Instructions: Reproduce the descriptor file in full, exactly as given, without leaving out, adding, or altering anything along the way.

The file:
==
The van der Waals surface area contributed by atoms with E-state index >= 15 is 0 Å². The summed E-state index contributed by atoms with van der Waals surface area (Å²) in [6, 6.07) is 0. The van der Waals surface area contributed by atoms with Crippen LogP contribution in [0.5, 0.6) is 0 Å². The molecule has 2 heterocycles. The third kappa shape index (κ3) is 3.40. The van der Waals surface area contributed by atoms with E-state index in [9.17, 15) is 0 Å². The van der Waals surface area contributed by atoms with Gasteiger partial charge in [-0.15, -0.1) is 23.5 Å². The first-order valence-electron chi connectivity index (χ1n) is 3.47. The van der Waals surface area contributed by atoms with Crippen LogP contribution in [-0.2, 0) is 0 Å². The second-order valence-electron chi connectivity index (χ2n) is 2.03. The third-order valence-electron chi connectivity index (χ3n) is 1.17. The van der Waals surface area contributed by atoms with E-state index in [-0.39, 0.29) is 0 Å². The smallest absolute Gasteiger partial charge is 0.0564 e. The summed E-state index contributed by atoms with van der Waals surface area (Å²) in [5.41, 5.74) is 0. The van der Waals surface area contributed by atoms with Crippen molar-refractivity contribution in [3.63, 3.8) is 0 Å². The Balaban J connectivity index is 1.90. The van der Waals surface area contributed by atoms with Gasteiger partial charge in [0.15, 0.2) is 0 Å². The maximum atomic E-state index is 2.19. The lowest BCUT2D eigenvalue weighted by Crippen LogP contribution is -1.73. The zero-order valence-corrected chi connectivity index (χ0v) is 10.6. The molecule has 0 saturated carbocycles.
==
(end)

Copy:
The van der Waals surface area contributed by atoms with E-state index >= 15 is 0 Å². The summed E-state index contributed by atoms with van der Waals surface area (Å²) in [6, 6.07) is 0. The van der Waals surface area contributed by atoms with Crippen LogP contribution in [0.5, 0.6) is 0 Å². The molecule has 2 heterocycles. The third kappa shape index (κ3) is 3.40. The van der Waals surface area contributed by atoms with E-state index in [9.17, 15) is 0 Å². The van der Waals surface area contributed by atoms with Gasteiger partial charge in [-0.15, -0.1) is 23.5 Å². The first-order valence-electron chi connectivity index (χ1n) is 3.47. The van der Waals surface area contributed by atoms with Crippen LogP contribution in [-0.2, 0) is 0 Å². The second-order valence-electron chi connectivity index (χ2n) is 2.03. The third-order valence-electron chi connectivity index (χ3n) is 1.17. The van der Waals surface area contributed by atoms with E-state index in [-0.39, 0.29) is 0 Å². The smallest absolute Gasteiger partial charge is 0.0564 e. The summed E-state index contributed by atoms with van der Waals surface area (Å²) in [5.41, 5.74) is 0. The van der Waals surface area contributed by atoms with Crippen molar-refractivity contribution in [3.63, 3.8) is 0 Å². The Balaban J connectivity index is 1.90. The van der Waals surface area contributed by atoms with Gasteiger partial charge in [0.15, 0.2) is 0 Å². The maximum atomic E-state index is 2.19. The lowest BCUT2D eigenvalue weighted by Crippen LogP contribution is -1.73. The zero-order valence-corrected chi connectivity index (χ0v) is 10.6. The molecule has 0 saturated carbocycles.